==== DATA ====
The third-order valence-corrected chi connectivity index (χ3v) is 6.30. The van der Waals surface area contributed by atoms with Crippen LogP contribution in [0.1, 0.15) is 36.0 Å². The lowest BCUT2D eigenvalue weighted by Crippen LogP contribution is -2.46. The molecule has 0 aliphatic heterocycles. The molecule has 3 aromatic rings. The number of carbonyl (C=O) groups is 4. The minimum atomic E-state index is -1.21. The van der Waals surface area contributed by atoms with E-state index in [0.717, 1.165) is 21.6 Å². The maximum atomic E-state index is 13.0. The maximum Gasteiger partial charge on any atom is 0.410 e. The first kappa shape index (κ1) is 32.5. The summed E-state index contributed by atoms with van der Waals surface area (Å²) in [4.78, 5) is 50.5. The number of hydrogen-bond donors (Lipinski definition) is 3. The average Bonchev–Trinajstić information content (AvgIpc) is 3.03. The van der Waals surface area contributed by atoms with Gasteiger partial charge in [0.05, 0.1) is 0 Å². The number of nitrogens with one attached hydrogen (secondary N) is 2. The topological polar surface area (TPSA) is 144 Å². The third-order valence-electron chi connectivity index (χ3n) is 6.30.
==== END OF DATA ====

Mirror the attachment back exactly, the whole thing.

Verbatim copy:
The third-order valence-corrected chi connectivity index (χ3v) is 6.30. The van der Waals surface area contributed by atoms with Crippen LogP contribution in [0.1, 0.15) is 36.0 Å². The lowest BCUT2D eigenvalue weighted by Crippen LogP contribution is -2.46. The molecule has 0 aliphatic heterocycles. The molecule has 3 aromatic rings. The number of carbonyl (C=O) groups is 4. The minimum atomic E-state index is -1.21. The van der Waals surface area contributed by atoms with E-state index in [0.717, 1.165) is 21.6 Å². The maximum atomic E-state index is 13.0. The maximum Gasteiger partial charge on any atom is 0.410 e. The first kappa shape index (κ1) is 32.5. The summed E-state index contributed by atoms with van der Waals surface area (Å²) in [4.78, 5) is 50.5. The number of hydrogen-bond donors (Lipinski definition) is 3. The average Bonchev–Trinajstić information content (AvgIpc) is 3.03. The van der Waals surface area contributed by atoms with Gasteiger partial charge in [0.05, 0.1) is 0 Å². The number of nitrogens with one attached hydrogen (secondary N) is 2. The topological polar surface area (TPSA) is 144 Å². The third-order valence-electron chi connectivity index (χ3n) is 6.30.